One flexible strategy might entail a forward sale of hogs to the packer in combination with a purchase of call options. If hog prices rise after the sale, the value of the options would also rise. That means the producer could sell them and effectively increase his net sale price. For instance, the operation might establish a packer sale on June hogs at around the current market price of $82.50 and subsequently buy call options at a strike price of $84.00 for a cost of about $3.00. If hog prices rise to $90, the producer would still receive $82.50 from the packer, but he could sell the call options for more than he paid for them. In this way, the producer will participate in all higher prices above $87, while maintaining a firm sale with the packer.
Strategy Example 2: Incremental Futures Sales
Another flexible strategy, independent of a packer, could consist of selling futures contracts on the exchange. The producer could sell a set amount initially, then scale up to incrementally higher levels as prices rise. For example, they could make an initial sale on 25% of expected production at current price levels, with a plan to initiate additional sales at two pre-determined trigger points. They may, for instance, set targets at $4 above their initial sale, and $4 above that subsequent sale, thus eventually locking into around 75% coverage on this forward production period.
Strategy Example 3: Put Options
A third flexible strategy might be establishing a floor on production by purchasing put options. For example, again assuming a market price of $82.50, the producer might buy June puts at a strike price of $82. Similar to strategy example 1, above, these put options might cost around $3.00-$4.00, but would provide a minimum price on the expected production while allowing the hog operation to participate in all higher prices.
However, for this strategy to be effective, the producer should establish a plan to eventually convert those put options to fixed sales at higher prices if the hog market continues to rise. Given a historical tendency for June hog futures prices to rise into the middle of March, the producer might set a target to gradually scale out of the puts in 25% increments every $2 higher starting at $84 and ending at $90, for example, with the intention of converting all of their puts to fixed sales by mid-March. Alternatively, they could establish these sales with the packer, and capture any remaining time value in the option ahead of expiration.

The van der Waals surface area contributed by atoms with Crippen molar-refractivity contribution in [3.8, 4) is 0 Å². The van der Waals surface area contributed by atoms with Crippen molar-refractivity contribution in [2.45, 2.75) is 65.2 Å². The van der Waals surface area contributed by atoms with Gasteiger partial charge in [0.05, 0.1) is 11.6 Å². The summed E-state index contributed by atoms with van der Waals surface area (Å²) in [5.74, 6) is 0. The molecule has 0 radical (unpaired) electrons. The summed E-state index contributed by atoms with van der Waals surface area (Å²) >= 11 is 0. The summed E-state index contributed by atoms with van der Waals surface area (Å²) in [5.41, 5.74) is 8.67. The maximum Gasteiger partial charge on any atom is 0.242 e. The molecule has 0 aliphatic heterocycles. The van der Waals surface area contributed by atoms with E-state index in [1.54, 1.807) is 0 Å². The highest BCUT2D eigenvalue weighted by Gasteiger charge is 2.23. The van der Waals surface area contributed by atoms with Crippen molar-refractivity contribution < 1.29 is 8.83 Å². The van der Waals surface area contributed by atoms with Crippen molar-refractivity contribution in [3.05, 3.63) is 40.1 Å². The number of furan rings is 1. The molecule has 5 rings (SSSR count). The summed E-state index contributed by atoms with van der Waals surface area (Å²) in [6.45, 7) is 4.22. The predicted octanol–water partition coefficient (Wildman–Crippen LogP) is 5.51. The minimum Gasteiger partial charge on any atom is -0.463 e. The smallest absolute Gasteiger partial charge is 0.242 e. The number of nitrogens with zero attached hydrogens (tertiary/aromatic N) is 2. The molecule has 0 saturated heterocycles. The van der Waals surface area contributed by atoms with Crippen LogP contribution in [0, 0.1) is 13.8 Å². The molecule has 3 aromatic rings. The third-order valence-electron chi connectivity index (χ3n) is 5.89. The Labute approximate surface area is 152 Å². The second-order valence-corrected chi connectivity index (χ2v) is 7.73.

Don’t Forget the Feed Side
As some of the current strong margin profile can be attributed to historically cheap corn, a producer may want to protect this risk exposure by purchasing call options on their anticipated forward feed purchases. An example might be to buy a July $3.80 call option for a cost of around 15 cents. This would assure a maximum price of corn and protect the producer against a potential increase in price later this spring if market conditions change. Similar to strategy example 3, the producer would want to scale out of the call options as they purchase physical corn in their local cash market to salvage the residual time value of the options prior to expiration.
These are all relatively simple strategies that are flexible and help balance the dual priorities of mitigating risk exposure while retaining opportunity for margins to improve. The key to success with any strategy is to determine a plan that is based on a tangible goal or objective – such as protecting a minimum level of profitability – which makes sense for your operation. And then stick with it. While it’s human nature to try to maximize gains as margins are improving, no one knows what the markets will do, so it’s important to have the discipline to carry out a well-conceived plan.
If you have questions or would like to discuss how to implement a margin management plan for your operation, please call 1.866.299.9333.